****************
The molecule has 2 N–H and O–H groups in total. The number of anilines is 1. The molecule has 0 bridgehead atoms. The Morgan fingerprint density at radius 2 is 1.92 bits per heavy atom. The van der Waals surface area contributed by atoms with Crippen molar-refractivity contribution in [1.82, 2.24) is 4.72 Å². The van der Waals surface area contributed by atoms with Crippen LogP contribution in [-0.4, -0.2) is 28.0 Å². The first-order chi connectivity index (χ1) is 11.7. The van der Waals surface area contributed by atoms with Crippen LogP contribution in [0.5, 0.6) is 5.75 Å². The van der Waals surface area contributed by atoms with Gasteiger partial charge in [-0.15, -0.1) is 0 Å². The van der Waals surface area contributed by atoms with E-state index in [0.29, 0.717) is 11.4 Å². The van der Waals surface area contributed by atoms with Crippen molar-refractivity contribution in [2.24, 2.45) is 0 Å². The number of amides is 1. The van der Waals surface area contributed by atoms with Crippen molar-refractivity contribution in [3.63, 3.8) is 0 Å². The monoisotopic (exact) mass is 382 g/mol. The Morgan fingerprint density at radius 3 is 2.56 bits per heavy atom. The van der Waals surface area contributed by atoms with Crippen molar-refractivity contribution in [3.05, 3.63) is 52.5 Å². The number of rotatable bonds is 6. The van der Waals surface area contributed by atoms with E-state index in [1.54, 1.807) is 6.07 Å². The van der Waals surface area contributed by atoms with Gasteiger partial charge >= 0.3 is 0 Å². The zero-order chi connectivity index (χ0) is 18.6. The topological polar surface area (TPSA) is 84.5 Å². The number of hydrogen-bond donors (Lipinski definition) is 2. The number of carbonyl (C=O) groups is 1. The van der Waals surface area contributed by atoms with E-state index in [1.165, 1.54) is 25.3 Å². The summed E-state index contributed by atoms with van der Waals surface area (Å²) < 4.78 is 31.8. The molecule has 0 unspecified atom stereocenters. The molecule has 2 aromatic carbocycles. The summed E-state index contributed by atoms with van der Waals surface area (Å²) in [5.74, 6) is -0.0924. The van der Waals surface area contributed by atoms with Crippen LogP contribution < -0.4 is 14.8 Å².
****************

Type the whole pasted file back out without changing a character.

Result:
The molecule has 2 N–H and O–H groups in total. The number of anilines is 1. The molecule has 0 bridgehead atoms. The Morgan fingerprint density at radius 2 is 1.92 bits per heavy atom. The van der Waals surface area contributed by atoms with Crippen molar-refractivity contribution in [1.82, 2.24) is 4.72 Å². The van der Waals surface area contributed by atoms with Crippen LogP contribution in [-0.4, -0.2) is 28.0 Å². The first-order chi connectivity index (χ1) is 11.7. The van der Waals surface area contributed by atoms with Crippen LogP contribution in [0.5, 0.6) is 5.75 Å². The van der Waals surface area contributed by atoms with Gasteiger partial charge in [-0.15, -0.1) is 0 Å². The van der Waals surface area contributed by atoms with E-state index in [0.29, 0.717) is 11.4 Å². The van der Waals surface area contributed by atoms with Crippen molar-refractivity contribution in [2.24, 2.45) is 0 Å². The number of amides is 1. The van der Waals surface area contributed by atoms with Crippen molar-refractivity contribution in [3.63, 3.8) is 0 Å². The monoisotopic (exact) mass is 382 g/mol. The Morgan fingerprint density at radius 3 is 2.56 bits per heavy atom. The van der Waals surface area contributed by atoms with Crippen molar-refractivity contribution in [3.05, 3.63) is 52.5 Å². The number of rotatable bonds is 6. The van der Waals surface area contributed by atoms with E-state index in [1.54, 1.807) is 6.07 Å². The van der Waals surface area contributed by atoms with Gasteiger partial charge >= 0.3 is 0 Å². The zero-order chi connectivity index (χ0) is 18.6. The topological polar surface area (TPSA) is 84.5 Å². The number of hydrogen-bond donors (Lipinski definition) is 2. The number of carbonyl (C=O) groups is 1. The van der Waals surface area contributed by atoms with E-state index in [1.165, 1.54) is 25.3 Å². The summed E-state index contributed by atoms with van der Waals surface area (Å²) < 4.78 is 31.8. The molecule has 0 unspecified atom stereocenters. The molecule has 2 aromatic carbocycles. The summed E-state index contributed by atoms with van der Waals surface area (Å²) in [5.74, 6) is -0.0924. The van der Waals surface area contributed by atoms with Crippen LogP contribution < -0.4 is 14.8 Å².